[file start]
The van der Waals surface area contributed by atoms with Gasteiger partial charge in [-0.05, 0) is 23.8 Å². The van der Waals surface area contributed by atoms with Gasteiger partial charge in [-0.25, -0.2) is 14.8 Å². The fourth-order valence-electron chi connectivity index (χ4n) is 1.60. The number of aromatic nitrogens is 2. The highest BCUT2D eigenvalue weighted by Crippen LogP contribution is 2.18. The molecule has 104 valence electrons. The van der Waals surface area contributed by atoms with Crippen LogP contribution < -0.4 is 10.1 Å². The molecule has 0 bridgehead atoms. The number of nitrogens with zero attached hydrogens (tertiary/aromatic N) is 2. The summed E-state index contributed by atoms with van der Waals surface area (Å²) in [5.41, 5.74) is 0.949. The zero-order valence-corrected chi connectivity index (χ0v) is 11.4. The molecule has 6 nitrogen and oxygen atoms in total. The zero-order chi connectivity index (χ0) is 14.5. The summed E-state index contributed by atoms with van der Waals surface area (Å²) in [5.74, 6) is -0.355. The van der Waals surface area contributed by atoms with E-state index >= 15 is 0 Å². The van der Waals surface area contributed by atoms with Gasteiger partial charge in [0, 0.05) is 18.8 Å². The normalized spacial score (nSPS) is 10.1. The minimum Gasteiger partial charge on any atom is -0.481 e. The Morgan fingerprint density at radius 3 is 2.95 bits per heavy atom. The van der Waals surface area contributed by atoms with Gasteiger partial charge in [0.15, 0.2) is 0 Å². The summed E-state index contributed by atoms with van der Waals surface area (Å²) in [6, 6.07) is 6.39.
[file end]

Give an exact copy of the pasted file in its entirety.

The van der Waals surface area contributed by atoms with Gasteiger partial charge in [-0.05, 0) is 23.8 Å². The van der Waals surface area contributed by atoms with Gasteiger partial charge in [-0.25, -0.2) is 14.8 Å². The fourth-order valence-electron chi connectivity index (χ4n) is 1.60. The number of aromatic nitrogens is 2. The highest BCUT2D eigenvalue weighted by Crippen LogP contribution is 2.18. The molecule has 104 valence electrons. The van der Waals surface area contributed by atoms with Crippen LogP contribution < -0.4 is 10.1 Å². The molecule has 0 bridgehead atoms. The number of nitrogens with zero attached hydrogens (tertiary/aromatic N) is 2. The summed E-state index contributed by atoms with van der Waals surface area (Å²) in [5.41, 5.74) is 0.949. The zero-order valence-corrected chi connectivity index (χ0v) is 11.4. The molecule has 6 nitrogen and oxygen atoms in total. The zero-order chi connectivity index (χ0) is 14.5. The summed E-state index contributed by atoms with van der Waals surface area (Å²) in [5.74, 6) is -0.355. The van der Waals surface area contributed by atoms with E-state index >= 15 is 0 Å². The van der Waals surface area contributed by atoms with Gasteiger partial charge in [0, 0.05) is 18.8 Å². The normalized spacial score (nSPS) is 10.1. The minimum Gasteiger partial charge on any atom is -0.481 e. The Morgan fingerprint density at radius 3 is 2.95 bits per heavy atom. The van der Waals surface area contributed by atoms with Gasteiger partial charge in [0.15, 0.2) is 0 Å². The summed E-state index contributed by atoms with van der Waals surface area (Å²) in [6, 6.07) is 6.39.